Prosthodontics in 2019 and beyond

Prosthodontics and advanced operative dentistry may have been thought of as dying arts a decade ago, following evidence of substantial reductions in oral disease within the UK population.1,2 The hope being that improved oral health/reduced disease, will help move dentistry away from complex mechanical interventions to a more biological, preventive, supportive and holistic approach to delivery of care. The rapid ageing shift of the UK population has created a different and difficult challenge for the dental profession,3 with patients requiring more complicated interventions to preserve their natural teeth. These patients may be more likely to request treatment to retain their own teeth and choose 'fixed' prosthodontic solutions in response to tooth loss.

“Prosthodontics is a combination of science and "the art" of a craft skill”

On one hand, younger patients have a low treatment need, with more prevention, early intervention and, where possible, newer additive adhesive techniques for pathologies such as toothwear. On the other, we have older patients with more complex medical and oral needs living with long-term illnesses, possibly demanding difficult conventional prosthodontic interventions.

Much has been learned about the long-term biological maintenance responsibilities associated with fixed, removable and implant rehabilitations.4 Compared to 15 years ago the pendulum seems to have swung towards supporting retention of natural teeth for as long as possible before considering prosthodontic replacements.5

The future workforce will need to understand medicalisation of the dental patient, for example more and more patients will present with a history of anti-angiogenic medications such as bisphosphonates. These patients will live for longer and dental extractions may be contraindicated for life.6 With increase in head and neck cancer and better overall survival figures7 and a desire for a high quality of life, many patients are heading into survivorship wanting dental prosthodontic rehabilitation and maintenance for functional and aesthetic reasons.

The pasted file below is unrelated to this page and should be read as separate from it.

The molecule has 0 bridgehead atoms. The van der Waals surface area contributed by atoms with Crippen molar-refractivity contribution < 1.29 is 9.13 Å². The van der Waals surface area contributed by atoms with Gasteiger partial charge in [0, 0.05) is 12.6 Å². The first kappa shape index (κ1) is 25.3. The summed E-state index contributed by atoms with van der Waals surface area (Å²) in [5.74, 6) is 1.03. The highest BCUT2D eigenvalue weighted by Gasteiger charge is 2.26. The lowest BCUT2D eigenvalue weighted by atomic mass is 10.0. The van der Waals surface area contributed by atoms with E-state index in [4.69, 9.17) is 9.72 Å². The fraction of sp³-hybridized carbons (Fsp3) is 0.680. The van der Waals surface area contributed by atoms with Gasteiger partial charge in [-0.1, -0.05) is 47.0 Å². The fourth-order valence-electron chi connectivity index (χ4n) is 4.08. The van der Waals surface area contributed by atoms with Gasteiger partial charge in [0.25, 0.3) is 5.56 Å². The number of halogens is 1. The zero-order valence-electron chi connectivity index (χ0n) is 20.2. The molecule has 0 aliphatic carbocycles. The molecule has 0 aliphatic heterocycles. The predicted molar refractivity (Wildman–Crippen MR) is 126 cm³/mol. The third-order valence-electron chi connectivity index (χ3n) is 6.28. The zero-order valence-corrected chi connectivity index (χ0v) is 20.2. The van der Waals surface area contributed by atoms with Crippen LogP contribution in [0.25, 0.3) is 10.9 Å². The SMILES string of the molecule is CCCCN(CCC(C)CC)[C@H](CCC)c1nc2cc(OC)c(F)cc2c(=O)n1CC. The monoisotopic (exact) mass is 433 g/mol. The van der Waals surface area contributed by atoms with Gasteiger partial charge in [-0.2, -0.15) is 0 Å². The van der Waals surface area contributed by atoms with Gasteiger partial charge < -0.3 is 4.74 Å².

Prosthodontics is a combination of science and 'the art' of a craft skill. A wide variety of skills are required to provide safe and effective prosthodontic intervention and these need to evolve with the changing needs of the population. The upskilling of carers as well as access to dental care professionals (DCPs) for both the younger patients and the aging population, who may not be able to maintain good oral health without help, will be essential.8

We are delighted to be guest editors of this prosthodontics themed issue of the BDJ, giving us the opportunity to invite experts from around the world to contribute to this edition. We hope you agree that this is an informative and thought provoking issue, covering several areas of contemporary clinical practice with focus on the future, to include: the importance of prevention; impact of bleaching on prosthodontics; successful use of temporary restorations; advances in materials and concepts to allow selection of different prosthodontic treatment modalities; an update on the value of root-filled teeth to maintain a functional dentition; development of coronal tooth tissue with a minimally invasive surgical extrusion technique; and the consequences of using linings beneath composite restorations. We also thought it appropriate that the edition should highlight current concepts and novel techniques in the prosthodontic management of head and neck cancer patients, with few more worthy of highly skilled care. Finally, there are also two papers that focus on education and training with relevance to 'craft skills' and early career development. We thank all authors who submitted papers for inclusion within this edition and hope that readers enjoy this BDJ issue on prosthodontics.


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Correspondence to Shiyana Eliyas.

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Briggs, P., Eliyas, S. Prosthodontics in 2019 and beyond. Br Dent J 226, 715 (2019).

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